ISLAMABAD: The Trade Development Authority of Pakistan (TDAP) has lost its relevance because of the country’s changing export base, officials and exporters told Dawn on Saturday.
The objective of the establishment of TDAP in 2006 was to facilitate exports. Over the years, the organisation has turned from being an export promotion department into an event management company.
Sources in TDAP told Dawn that the authority has failed to deliver on its mandate mainly because of alleged corruption, wrong priorities and changing export patterns over the years.
Official data shows the government allocated Rs1.1 billion for TDAP in 2015-16. About Rs750 million, or 68 per cent of the total budget, was spent on salaries and managing the offices of TDAP. The operational budget for the export promotion was just Rs350m, or 32pc of the total budget, in the last fiscal year.
The breakup of the development budget reveals that Rs315m, which is 90pc of the development expenditure, was spent on holding more than 115 exhibitions abroad in the last fiscal year. Only Rs35m, or 10pc of the total development budget, was spent on export promotion functions in the domestic market.
The uneven allocation of the development budget for external and internal markets has created a vested interest for employees, an official of TDAP said.
TDAP has more than 1,000 employees. Only 50 of them are directly involved in holding exhibitions abroad. This means 90pc of the development budget is spent through only 5pc of employees.
“This is why most employees in TDAP try to become part of the exhibition department,” a TDAP officer said.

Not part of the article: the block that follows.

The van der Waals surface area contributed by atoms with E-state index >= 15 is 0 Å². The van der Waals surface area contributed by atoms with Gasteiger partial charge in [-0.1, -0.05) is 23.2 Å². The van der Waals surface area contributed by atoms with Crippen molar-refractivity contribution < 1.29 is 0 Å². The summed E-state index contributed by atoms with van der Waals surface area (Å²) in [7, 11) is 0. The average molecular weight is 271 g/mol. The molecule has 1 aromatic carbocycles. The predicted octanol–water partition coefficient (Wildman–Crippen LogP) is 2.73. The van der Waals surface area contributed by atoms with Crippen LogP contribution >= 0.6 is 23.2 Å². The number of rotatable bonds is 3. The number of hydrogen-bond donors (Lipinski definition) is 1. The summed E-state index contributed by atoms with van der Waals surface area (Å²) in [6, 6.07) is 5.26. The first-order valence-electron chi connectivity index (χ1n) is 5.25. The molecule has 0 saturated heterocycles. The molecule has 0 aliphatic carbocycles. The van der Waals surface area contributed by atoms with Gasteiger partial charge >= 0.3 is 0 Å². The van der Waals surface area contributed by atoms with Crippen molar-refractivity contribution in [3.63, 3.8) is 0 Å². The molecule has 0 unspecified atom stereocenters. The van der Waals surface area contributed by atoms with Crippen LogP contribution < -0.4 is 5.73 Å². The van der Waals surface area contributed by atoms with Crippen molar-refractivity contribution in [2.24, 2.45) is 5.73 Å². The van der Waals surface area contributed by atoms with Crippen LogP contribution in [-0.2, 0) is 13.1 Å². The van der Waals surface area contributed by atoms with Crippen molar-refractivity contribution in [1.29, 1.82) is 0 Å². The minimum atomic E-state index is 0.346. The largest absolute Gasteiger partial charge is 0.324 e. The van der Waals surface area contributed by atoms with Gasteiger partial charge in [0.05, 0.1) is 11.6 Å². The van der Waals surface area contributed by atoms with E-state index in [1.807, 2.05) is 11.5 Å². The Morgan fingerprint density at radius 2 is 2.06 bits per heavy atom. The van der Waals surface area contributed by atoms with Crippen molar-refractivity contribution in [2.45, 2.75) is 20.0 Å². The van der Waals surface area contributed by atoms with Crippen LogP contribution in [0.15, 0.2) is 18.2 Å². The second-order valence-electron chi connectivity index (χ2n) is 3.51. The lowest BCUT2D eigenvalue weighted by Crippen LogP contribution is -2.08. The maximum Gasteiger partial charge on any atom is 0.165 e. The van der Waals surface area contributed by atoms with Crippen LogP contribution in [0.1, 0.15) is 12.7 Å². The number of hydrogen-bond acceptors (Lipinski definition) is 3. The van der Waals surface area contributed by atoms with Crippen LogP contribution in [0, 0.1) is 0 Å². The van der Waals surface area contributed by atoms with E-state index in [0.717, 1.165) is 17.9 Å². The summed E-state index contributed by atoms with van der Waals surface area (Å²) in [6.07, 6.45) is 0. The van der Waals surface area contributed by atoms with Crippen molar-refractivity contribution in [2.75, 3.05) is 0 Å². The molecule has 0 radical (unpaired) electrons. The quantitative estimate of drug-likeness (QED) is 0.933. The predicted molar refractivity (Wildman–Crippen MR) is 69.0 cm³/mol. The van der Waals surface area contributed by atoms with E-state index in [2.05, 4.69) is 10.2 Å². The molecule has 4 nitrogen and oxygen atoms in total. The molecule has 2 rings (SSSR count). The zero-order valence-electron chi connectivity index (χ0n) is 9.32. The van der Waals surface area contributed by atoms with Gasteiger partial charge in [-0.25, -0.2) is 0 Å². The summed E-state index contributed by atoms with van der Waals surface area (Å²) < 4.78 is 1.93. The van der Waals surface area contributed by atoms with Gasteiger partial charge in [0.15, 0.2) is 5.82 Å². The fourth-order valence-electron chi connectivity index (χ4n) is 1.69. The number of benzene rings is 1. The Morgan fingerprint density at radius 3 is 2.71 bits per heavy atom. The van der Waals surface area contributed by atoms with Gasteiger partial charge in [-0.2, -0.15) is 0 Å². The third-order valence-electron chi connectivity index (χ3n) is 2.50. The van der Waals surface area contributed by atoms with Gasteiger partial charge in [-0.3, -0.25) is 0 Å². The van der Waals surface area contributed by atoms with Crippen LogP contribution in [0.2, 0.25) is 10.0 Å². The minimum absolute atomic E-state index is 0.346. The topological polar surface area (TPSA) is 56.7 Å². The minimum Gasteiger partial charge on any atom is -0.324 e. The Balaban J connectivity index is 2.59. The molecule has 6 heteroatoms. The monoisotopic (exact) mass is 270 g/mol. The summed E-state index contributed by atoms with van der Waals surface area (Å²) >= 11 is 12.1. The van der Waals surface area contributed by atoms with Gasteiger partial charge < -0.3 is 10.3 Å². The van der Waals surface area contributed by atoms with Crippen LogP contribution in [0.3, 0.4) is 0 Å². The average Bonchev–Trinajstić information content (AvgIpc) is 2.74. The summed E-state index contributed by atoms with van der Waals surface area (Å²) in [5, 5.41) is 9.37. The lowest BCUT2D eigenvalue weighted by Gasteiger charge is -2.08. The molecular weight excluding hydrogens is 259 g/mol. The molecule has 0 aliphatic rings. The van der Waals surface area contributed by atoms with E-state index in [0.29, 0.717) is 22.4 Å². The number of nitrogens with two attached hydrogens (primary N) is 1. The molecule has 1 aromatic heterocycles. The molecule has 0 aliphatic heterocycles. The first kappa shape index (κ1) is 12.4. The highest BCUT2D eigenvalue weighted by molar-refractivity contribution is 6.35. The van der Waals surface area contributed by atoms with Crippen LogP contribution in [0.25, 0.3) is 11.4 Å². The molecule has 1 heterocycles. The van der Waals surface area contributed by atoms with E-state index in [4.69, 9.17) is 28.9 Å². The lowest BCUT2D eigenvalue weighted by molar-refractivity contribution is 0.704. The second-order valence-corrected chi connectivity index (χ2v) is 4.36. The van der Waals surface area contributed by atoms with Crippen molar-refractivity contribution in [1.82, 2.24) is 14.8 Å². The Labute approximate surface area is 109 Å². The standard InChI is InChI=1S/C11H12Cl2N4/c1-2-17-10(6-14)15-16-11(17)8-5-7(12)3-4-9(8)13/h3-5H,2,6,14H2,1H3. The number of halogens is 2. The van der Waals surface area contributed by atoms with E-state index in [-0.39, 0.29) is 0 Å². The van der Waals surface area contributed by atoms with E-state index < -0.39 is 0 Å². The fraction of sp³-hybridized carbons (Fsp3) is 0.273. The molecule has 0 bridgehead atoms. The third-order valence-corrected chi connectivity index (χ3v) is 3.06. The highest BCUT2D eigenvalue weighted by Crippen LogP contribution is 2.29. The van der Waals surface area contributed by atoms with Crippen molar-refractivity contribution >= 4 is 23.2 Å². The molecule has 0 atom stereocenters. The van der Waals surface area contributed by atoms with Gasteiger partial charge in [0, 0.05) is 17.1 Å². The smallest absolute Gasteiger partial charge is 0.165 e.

Additionally, the authority spent Rs650m from the Export Development Fund (EDF) on three exhibitions – Aalishan Pakistan (Rs250m), visits of Caravans to Central Asian States (Rs150m) and Expo-Pakistan (Rs250m).
TDAP CEO S.M. Muneer told Dawn the body held 118 exhibitions in the last fiscal year. He said 146 exhibitions will be held in the current fiscal year.
Mr Muneer admitted that a big chunk of the budget is being spent on non-development activities, like salaries and medical allowances. As part of an austerity drive, the government has reduced the overall budget of TDAP, he added.
According to the TDAP executive, the ‘systemic corruption element’ is the reason for spending huge money on holding exhibitions. The incidence of corruption is at multiple stages – right from the selection of a fair to the construction of a pavilion. The extent of corruption varies. Local agents of international exhibitors in Pakistan offer shares from their commission to TDAP officials in order to influence the selection of fairs.
Commercial councillors are also known for trying to make money in the selection of three bidders for the pavilion construction.
Regarding corruption in TDAP, Mr Muneer claimed he has eliminated it from the organisation. “Before I assumed office, TDAP faced charges of Rs1.2bn corruption. I can assure you that there is no corruption in TDAP now,” he said.
Garments Exporters Association Chairman Jawed Bilwani said TDAP has lost its importance as exports have been falling for the last three years. He said the authority was established to promote exports — something it has failed to do.